We’ve spent the past year or so in the inbetween state of Covid is ever present, and we don’t know when things will return to normal. As more and more people get vaccinated, we now start to return to sort of normal, with masks and social distancing where possible. What strikes me, is how busy we all long to be, and how quickly being busy becomes unbearable.
People drive faster than I remember, or I’ve become used to less traffic and less speed on the roads. Incidental conversations with strangers while going abuot the business of errands though we’re wearing masks, feels both comforting and strange. My spirit rejoices from the momentary connection, yes, someone acknowledges we exist! However, because we’ve spent a year plus rather cloistered, it leaves me oddly unnerved. We’ve lived in a world of almost complete functional conversation only with the outside world, so anything else feels almost too intimate.
My students felt I suspect the same way, until we allowed them to release all of the feelings of 2020 via poetry. It felt like an explosion of personality, flooding the virtual pages assigned with words. Over and over again, the message came through, there are so many things we hold in our hearts behind the masks. Burdened by all of these things, it’s a wonder we don’t howl at the world for going on when there’s so much that hurts in our lives. We’re all now equally agitated by the possiblity, that the world could stop, and how isolating that would be and has been, how much busy-ness has been a shield against the sharp edges of suffering. If we have no time to acknowledge the pain we hold, we can pretend we’re not in pain.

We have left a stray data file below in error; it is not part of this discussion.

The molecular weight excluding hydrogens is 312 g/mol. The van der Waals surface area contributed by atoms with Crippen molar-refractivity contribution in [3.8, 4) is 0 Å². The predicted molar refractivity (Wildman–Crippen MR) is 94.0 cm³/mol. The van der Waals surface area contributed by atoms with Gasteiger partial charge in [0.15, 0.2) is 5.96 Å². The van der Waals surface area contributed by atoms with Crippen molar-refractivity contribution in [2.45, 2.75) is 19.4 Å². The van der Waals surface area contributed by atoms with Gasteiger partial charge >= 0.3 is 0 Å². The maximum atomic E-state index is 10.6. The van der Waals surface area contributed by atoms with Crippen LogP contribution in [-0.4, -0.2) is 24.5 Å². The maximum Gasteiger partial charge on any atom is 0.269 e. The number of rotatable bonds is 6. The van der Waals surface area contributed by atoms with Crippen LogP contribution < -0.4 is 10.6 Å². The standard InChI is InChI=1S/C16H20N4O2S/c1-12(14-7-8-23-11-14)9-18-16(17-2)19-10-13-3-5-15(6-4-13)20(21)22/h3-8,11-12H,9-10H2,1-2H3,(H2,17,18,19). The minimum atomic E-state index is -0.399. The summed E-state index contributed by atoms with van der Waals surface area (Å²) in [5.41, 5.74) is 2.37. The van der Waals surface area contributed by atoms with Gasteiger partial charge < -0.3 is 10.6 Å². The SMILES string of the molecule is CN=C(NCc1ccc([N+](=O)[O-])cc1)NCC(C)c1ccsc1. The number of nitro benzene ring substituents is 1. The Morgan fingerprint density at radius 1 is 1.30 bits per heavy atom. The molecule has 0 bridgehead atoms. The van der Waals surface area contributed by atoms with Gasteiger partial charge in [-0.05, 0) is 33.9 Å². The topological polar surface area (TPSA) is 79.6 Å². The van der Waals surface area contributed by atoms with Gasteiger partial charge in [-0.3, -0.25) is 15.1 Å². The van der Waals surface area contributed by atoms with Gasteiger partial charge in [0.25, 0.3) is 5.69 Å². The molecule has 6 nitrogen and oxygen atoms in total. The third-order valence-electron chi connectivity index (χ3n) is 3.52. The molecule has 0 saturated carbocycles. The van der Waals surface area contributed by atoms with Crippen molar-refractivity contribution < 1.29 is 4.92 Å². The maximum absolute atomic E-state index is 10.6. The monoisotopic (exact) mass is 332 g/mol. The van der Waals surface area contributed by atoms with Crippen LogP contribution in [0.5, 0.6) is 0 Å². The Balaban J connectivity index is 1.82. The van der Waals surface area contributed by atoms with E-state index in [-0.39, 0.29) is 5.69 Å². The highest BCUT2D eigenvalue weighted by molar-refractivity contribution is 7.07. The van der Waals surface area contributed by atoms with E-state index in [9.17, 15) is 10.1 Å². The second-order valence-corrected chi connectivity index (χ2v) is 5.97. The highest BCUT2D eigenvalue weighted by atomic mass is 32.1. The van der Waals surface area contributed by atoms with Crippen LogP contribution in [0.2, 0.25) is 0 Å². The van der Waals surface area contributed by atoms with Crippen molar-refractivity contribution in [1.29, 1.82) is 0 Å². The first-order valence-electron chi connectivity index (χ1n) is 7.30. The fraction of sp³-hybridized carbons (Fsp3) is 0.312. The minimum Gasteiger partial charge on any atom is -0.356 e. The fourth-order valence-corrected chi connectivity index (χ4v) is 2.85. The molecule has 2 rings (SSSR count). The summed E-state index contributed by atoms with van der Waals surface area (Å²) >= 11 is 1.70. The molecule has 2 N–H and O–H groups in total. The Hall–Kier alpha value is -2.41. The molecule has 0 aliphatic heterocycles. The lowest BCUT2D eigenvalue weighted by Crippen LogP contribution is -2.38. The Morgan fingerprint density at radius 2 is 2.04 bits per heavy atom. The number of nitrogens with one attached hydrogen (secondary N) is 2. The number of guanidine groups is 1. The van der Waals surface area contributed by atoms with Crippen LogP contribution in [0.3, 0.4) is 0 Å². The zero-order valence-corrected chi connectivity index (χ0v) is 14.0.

This past week, my mammogram required a biopsy. I’ll know the results either Friday or Monday. So I am in the inbetween of knowing I face Cancer, or rejoicing a cup has passed. The procedure nicked an artery, meaning I bled in the office for over fourty-five minutes, and again at home when the wound reopened. A trip to the ER in the ambulance and being bound like Mulan meant I spent the next two days mostly sleeping. Today, I am awake, and the minutes drag by as I wait for tomorrow or next week to know. The sleeping time made the wait easier than this inbetween time of not knowing. Waking hours, they lag.
My consolation? I know the prayers are already answered, that the answer whatever it is, is an offering, an opportunity for grace. This past year also, was an opportunity for grace, for time with family, for time with God. This past year offered time to discover, we’ve always worn masks, even if they weren’t made of cloth. We’ve always worried about letting other people know something about us, even if we thought we wanted to be known. We’ve always kept our distance socially, because to be proximate was to be vulnerable.